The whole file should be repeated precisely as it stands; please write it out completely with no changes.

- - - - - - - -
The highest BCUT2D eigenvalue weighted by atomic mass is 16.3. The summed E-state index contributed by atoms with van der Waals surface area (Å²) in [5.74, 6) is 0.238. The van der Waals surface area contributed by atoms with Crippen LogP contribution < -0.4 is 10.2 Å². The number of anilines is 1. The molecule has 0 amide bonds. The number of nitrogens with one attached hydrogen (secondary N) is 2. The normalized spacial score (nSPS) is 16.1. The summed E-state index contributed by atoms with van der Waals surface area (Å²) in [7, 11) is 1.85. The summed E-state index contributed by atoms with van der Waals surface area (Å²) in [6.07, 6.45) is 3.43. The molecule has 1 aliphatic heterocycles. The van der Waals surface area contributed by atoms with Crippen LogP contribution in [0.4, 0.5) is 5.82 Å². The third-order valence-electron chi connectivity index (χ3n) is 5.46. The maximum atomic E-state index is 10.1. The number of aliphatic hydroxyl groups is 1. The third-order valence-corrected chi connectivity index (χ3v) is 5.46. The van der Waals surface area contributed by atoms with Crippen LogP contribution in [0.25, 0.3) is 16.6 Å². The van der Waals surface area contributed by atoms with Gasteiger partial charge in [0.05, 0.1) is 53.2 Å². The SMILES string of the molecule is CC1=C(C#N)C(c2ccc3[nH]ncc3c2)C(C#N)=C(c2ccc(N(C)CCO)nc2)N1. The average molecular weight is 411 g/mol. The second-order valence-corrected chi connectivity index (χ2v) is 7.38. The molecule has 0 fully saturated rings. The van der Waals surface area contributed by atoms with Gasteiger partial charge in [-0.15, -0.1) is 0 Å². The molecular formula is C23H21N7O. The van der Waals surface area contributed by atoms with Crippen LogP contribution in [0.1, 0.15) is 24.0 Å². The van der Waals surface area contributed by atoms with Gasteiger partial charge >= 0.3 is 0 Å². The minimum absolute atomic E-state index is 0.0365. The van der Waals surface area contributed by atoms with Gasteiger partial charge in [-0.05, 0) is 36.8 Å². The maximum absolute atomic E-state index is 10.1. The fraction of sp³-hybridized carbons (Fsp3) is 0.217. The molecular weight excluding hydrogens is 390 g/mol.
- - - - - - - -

The highest BCUT2D eigenvalue weighted by atomic mass is 16.3. The summed E-state index contributed by atoms with van der Waals surface area (Å²) in [5.74, 6) is 0.238. The van der Waals surface area contributed by atoms with Crippen LogP contribution < -0.4 is 10.2 Å². The number of anilines is 1. The molecule has 0 amide bonds. The number of nitrogens with one attached hydrogen (secondary N) is 2. The normalized spacial score (nSPS) is 16.1. The summed E-state index contributed by atoms with van der Waals surface area (Å²) in [7, 11) is 1.85. The summed E-state index contributed by atoms with van der Waals surface area (Å²) in [6.07, 6.45) is 3.43. The molecule has 1 aliphatic heterocycles. The van der Waals surface area contributed by atoms with Crippen LogP contribution in [0.4, 0.5) is 5.82 Å². The third-order valence-electron chi connectivity index (χ3n) is 5.46. The maximum atomic E-state index is 10.1. The number of aliphatic hydroxyl groups is 1. The third-order valence-corrected chi connectivity index (χ3v) is 5.46. The van der Waals surface area contributed by atoms with Crippen LogP contribution in [0.25, 0.3) is 16.6 Å². The van der Waals surface area contributed by atoms with Gasteiger partial charge in [0.05, 0.1) is 53.2 Å². The SMILES string of the molecule is CC1=C(C#N)C(c2ccc3[nH]ncc3c2)C(C#N)=C(c2ccc(N(C)CCO)nc2)N1. The average molecular weight is 411 g/mol. The second-order valence-corrected chi connectivity index (χ2v) is 7.38. The molecule has 0 fully saturated rings. The van der Waals surface area contributed by atoms with Gasteiger partial charge in [-0.15, -0.1) is 0 Å². The molecular formula is C23H21N7O. The van der Waals surface area contributed by atoms with Crippen LogP contribution in [0.1, 0.15) is 24.0 Å². The van der Waals surface area contributed by atoms with Gasteiger partial charge >= 0.3 is 0 Å². The minimum absolute atomic E-state index is 0.0365. The van der Waals surface area contributed by atoms with Gasteiger partial charge in [-0.05, 0) is 36.8 Å². The maximum absolute atomic E-state index is 10.1. The fraction of sp³-hybridized carbons (Fsp3) is 0.217. The molecular weight excluding hydrogens is 390 g/mol.